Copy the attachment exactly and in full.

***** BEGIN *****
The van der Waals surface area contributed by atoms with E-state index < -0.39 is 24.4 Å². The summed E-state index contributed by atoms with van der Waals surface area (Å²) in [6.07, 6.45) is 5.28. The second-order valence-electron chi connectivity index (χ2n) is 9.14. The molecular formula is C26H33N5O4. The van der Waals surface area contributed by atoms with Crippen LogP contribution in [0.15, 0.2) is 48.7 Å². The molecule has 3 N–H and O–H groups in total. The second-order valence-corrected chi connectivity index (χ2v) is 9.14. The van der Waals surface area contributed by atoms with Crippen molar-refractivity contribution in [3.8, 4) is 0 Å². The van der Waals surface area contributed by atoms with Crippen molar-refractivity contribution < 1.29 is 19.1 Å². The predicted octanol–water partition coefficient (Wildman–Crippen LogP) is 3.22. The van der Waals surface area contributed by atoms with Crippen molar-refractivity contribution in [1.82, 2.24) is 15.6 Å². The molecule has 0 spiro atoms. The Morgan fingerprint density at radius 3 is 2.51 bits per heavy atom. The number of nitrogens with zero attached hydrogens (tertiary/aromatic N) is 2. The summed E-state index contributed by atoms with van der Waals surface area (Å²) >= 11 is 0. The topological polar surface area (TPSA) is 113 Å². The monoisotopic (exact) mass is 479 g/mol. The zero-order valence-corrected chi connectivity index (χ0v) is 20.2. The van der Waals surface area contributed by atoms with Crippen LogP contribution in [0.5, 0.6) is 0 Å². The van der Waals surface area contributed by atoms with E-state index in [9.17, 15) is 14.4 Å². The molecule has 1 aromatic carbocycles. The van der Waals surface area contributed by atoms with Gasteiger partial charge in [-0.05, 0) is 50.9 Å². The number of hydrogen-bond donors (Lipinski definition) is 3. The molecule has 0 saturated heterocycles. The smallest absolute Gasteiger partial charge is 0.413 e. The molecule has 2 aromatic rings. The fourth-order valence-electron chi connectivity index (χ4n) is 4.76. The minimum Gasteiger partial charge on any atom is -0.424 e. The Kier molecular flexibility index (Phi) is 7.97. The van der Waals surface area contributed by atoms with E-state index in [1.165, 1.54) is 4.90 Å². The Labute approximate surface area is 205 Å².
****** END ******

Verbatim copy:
The van der Waals surface area contributed by atoms with E-state index < -0.39 is 24.4 Å². The summed E-state index contributed by atoms with van der Waals surface area (Å²) in [6.07, 6.45) is 5.28. The second-order valence-electron chi connectivity index (χ2n) is 9.14. The molecular formula is C26H33N5O4. The van der Waals surface area contributed by atoms with Crippen LogP contribution in [0.15, 0.2) is 48.7 Å². The molecule has 3 N–H and O–H groups in total. The second-order valence-corrected chi connectivity index (χ2v) is 9.14. The van der Waals surface area contributed by atoms with Crippen molar-refractivity contribution in [3.8, 4) is 0 Å². The van der Waals surface area contributed by atoms with Crippen molar-refractivity contribution < 1.29 is 19.1 Å². The predicted octanol–water partition coefficient (Wildman–Crippen LogP) is 3.22. The van der Waals surface area contributed by atoms with Crippen molar-refractivity contribution in [1.82, 2.24) is 15.6 Å². The molecule has 0 spiro atoms. The Morgan fingerprint density at radius 3 is 2.51 bits per heavy atom. The number of nitrogens with zero attached hydrogens (tertiary/aromatic N) is 2. The summed E-state index contributed by atoms with van der Waals surface area (Å²) >= 11 is 0. The topological polar surface area (TPSA) is 113 Å². The monoisotopic (exact) mass is 479 g/mol. The zero-order valence-corrected chi connectivity index (χ0v) is 20.2. The van der Waals surface area contributed by atoms with Crippen LogP contribution in [0.5, 0.6) is 0 Å². The van der Waals surface area contributed by atoms with E-state index in [9.17, 15) is 14.4 Å². The molecule has 1 aromatic carbocycles. The van der Waals surface area contributed by atoms with Gasteiger partial charge in [-0.05, 0) is 50.9 Å². The number of hydrogen-bond donors (Lipinski definition) is 3. The molecule has 0 saturated heterocycles. The smallest absolute Gasteiger partial charge is 0.413 e. The molecule has 2 aromatic rings. The fourth-order valence-electron chi connectivity index (χ4n) is 4.76. The minimum Gasteiger partial charge on any atom is -0.424 e. The Kier molecular flexibility index (Phi) is 7.97. The van der Waals surface area contributed by atoms with E-state index in [1.165, 1.54) is 4.90 Å². The Labute approximate surface area is 205 Å².